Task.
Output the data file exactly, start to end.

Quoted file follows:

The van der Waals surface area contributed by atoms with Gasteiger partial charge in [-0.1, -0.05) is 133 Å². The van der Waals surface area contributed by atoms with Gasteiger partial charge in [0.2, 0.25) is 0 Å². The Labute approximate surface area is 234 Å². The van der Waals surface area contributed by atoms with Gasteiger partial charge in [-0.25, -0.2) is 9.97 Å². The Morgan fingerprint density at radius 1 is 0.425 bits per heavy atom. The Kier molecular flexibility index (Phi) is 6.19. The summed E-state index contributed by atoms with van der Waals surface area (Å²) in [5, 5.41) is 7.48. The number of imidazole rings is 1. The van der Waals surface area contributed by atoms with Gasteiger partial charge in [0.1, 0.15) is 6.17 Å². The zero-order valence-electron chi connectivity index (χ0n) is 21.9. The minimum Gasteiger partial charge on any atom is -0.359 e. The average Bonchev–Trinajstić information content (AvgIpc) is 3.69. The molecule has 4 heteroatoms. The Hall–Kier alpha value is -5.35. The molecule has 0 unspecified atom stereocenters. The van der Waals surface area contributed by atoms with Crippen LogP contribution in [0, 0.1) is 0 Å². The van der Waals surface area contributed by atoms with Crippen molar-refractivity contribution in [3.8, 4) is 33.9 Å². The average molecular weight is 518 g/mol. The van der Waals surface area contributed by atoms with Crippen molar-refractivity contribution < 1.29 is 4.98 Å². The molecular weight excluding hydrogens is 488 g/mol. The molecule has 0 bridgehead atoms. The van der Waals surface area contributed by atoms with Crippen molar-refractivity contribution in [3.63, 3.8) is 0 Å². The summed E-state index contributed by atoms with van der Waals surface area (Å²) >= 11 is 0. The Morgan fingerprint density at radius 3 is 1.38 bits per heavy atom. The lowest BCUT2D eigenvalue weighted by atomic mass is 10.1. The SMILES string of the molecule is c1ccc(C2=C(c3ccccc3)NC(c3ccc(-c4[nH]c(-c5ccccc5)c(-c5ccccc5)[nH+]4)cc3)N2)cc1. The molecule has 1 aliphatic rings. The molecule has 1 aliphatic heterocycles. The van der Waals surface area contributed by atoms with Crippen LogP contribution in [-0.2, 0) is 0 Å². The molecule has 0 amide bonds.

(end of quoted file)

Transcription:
The van der Waals surface area contributed by atoms with Gasteiger partial charge in [-0.1, -0.05) is 133 Å². The van der Waals surface area contributed by atoms with Gasteiger partial charge in [0.2, 0.25) is 0 Å². The Labute approximate surface area is 234 Å². The van der Waals surface area contributed by atoms with Gasteiger partial charge in [-0.25, -0.2) is 9.97 Å². The Morgan fingerprint density at radius 1 is 0.425 bits per heavy atom. The Kier molecular flexibility index (Phi) is 6.19. The summed E-state index contributed by atoms with van der Waals surface area (Å²) in [5, 5.41) is 7.48. The number of imidazole rings is 1. The van der Waals surface area contributed by atoms with Gasteiger partial charge in [0.1, 0.15) is 6.17 Å². The zero-order valence-electron chi connectivity index (χ0n) is 21.9. The minimum Gasteiger partial charge on any atom is -0.359 e. The average Bonchev–Trinajstić information content (AvgIpc) is 3.69. The molecule has 4 heteroatoms. The Hall–Kier alpha value is -5.35. The molecule has 0 unspecified atom stereocenters. The van der Waals surface area contributed by atoms with Crippen LogP contribution in [0, 0.1) is 0 Å². The van der Waals surface area contributed by atoms with Crippen molar-refractivity contribution in [3.8, 4) is 33.9 Å². The average molecular weight is 518 g/mol. The van der Waals surface area contributed by atoms with Crippen molar-refractivity contribution < 1.29 is 4.98 Å². The molecular weight excluding hydrogens is 488 g/mol. The molecule has 0 bridgehead atoms. The van der Waals surface area contributed by atoms with Crippen molar-refractivity contribution in [3.63, 3.8) is 0 Å². The summed E-state index contributed by atoms with van der Waals surface area (Å²) >= 11 is 0. The Morgan fingerprint density at radius 3 is 1.38 bits per heavy atom. The lowest BCUT2D eigenvalue weighted by atomic mass is 10.1. The SMILES string of the molecule is c1ccc(C2=C(c3ccccc3)NC(c3ccc(-c4[nH]c(-c5ccccc5)c(-c5ccccc5)[nH+]4)cc3)N2)cc1. The molecule has 1 aliphatic rings. The molecule has 1 aliphatic heterocycles. The van der Waals surface area contributed by atoms with Crippen LogP contribution in [-0.2, 0) is 0 Å². The molecule has 0 amide bonds.